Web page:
Dramatic play is one of the most valuable forms of play in children. Dramatic play is an opportunity for children to work out difficult feelings, such as fears and worries and to begin to understand the adult world. It involves taking on a role and engaging in imitative behavior. As children act out roles in the house area, they develop many new skills. They learn about themselves, their families, and society around them. Children learn from one another as they interact in socio-dramatic play. They learn to ask and answer questions and to work together to solve problems.
Through dramatic play, children can take on roles they fear and learn to control their anxieties. For example, a child who is worried about going to the doctor can pretend to be the doctor. By assuming the role of the doctor, he/she can feel “in charge” and act out his impressions of being a doctor. In this way the child gains some control over real fears. Children also learn to be flexible and cooperate with others by negotiating roles and playing together.
Like all areas of learning, pretend play is developmental in nature. Children move through stages in their play:
- Stage I:Imitative role play – in this stage of play, beginning as early as age one, children imitate people they know, using concrete materials.For example, a child may pick up a phone and pretend to talk on the phone like mommy or hold a doll and feed the baby.
- Stage II:Make-believe play – children use their imagination, using less concrete materials.For example, children can use a banana as a phone or a block for a baseball bath.Children also learn to use their imaginations to invent actions and situations.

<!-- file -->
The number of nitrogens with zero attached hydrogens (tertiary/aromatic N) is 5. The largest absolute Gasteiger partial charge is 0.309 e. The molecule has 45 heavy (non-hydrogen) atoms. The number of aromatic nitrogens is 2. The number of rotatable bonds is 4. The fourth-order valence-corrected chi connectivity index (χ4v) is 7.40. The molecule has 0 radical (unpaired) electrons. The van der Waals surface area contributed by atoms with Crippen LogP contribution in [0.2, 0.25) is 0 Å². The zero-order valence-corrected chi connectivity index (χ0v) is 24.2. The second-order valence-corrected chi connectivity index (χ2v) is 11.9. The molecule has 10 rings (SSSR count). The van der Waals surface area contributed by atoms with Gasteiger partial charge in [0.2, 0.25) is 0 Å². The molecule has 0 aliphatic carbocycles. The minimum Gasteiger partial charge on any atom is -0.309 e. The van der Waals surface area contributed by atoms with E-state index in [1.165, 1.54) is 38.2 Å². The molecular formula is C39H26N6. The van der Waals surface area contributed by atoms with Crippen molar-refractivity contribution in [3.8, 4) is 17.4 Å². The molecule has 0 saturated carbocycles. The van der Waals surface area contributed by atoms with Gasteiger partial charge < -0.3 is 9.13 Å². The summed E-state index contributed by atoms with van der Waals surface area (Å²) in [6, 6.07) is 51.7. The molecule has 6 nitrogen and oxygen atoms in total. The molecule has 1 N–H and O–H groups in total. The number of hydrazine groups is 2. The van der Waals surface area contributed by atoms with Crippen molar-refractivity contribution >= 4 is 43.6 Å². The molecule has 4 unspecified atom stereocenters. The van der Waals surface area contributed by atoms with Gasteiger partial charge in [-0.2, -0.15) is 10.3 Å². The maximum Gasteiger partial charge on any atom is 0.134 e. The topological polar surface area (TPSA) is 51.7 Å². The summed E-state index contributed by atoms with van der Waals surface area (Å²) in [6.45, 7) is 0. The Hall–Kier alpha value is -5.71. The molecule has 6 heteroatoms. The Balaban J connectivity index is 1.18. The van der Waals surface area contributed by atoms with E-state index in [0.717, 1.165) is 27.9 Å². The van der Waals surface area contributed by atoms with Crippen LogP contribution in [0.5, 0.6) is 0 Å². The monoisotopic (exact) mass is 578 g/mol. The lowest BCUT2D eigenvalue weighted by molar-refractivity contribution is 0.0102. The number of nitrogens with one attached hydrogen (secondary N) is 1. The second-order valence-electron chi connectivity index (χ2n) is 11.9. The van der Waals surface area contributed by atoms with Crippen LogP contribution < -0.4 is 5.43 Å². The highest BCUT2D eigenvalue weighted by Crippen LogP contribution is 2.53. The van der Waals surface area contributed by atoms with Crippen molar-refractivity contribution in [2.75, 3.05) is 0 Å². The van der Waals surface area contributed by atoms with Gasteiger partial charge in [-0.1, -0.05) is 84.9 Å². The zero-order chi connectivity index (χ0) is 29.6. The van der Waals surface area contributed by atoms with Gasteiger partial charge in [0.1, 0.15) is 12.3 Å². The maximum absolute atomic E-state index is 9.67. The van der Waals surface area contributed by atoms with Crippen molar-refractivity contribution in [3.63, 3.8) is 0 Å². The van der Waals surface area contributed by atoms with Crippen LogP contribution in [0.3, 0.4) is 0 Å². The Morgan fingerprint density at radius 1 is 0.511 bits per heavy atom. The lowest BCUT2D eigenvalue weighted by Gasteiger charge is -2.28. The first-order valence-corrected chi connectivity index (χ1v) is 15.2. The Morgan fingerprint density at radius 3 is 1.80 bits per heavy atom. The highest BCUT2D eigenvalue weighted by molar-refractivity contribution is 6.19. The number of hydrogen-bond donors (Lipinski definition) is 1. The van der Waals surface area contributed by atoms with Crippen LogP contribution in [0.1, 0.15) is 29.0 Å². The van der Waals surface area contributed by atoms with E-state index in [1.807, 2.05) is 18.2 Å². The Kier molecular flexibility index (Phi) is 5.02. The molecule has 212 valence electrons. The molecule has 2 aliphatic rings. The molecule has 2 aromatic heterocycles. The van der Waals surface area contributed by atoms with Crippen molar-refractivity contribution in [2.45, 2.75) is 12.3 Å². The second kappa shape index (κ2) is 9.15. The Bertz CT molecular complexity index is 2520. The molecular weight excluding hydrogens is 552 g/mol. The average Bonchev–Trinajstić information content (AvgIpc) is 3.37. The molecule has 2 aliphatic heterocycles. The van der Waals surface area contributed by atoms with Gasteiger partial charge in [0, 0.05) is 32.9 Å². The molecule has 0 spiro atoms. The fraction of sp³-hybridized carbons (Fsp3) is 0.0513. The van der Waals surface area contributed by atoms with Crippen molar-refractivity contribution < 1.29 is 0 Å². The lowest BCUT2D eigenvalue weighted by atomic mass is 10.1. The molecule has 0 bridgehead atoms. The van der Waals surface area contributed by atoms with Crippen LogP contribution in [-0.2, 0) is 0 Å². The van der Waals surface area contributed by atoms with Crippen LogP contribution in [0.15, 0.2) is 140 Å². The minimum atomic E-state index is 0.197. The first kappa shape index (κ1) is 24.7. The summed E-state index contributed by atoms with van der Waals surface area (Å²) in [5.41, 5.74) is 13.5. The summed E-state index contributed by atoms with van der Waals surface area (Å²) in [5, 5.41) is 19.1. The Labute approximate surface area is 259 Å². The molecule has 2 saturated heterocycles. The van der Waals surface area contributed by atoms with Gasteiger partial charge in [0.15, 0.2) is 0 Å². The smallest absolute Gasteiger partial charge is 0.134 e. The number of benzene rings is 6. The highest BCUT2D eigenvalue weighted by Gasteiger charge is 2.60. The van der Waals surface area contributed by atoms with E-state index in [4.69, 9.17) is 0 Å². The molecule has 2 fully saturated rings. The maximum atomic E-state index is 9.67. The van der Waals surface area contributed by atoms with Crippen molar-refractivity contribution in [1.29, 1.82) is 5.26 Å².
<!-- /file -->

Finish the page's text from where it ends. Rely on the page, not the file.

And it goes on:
- Stage III:Socio-dramatic play- it starts at the age of 3 or 4.Socio-dramatic play involves planning, assigning roles, and verbal interaction between the children.For example, one child chooses to be the teacher and the other the student, or one child can be a doctor and the other the patient.
“Puppets offer children two ways to express creativity
- making the puppet and
- making the puppet come to life.”(M. Mayesky, 1998).
Puppetry is a land of magic for children, a chance for make-believe and self-expression. Creativity is encouraged through the variety of puppets to make, from stick people figures to finger puppets and creatures made from socks, wooden spoons, paper boxes and tubes. Children learn to communicate through puppet play: they interact and lose inhibitions by communicating their own views of life situations. Some shy children may become quite verbal when the puppet does the talking. Young children believe the puppet is real whereas primary children pretend that the puppet is alive. Both age groups enjoy listening to a wonderful story presented by the teacher/puppeteer or use puppets to tell the story themselves.
As the children explore and use art materials to make puppets, they develop social, emotional, physical, cognitive, and language skills.
Social: Children will share and cooperate with others, and develop pro-social skills.
Emotional: Children will show pride and express pleasure in making puppets. They will experience the joy of playing and fantasizing.
Physical: Children will refine small muscle movements and eye-hand coordination.
Cognitive: Children will use imagination, creativity, and planning skills. They will learn problem-solving skills and abstract thinking.
Language: Children will talk about what they are doing and respond to questions about their creations as they engage in making puppets. They will expand vocabulary and communication skills by using puppets to retell stories.
Group time is the good opportunity to introduce puppets and use them with finger play, poems, songs, books, and flannel board stories.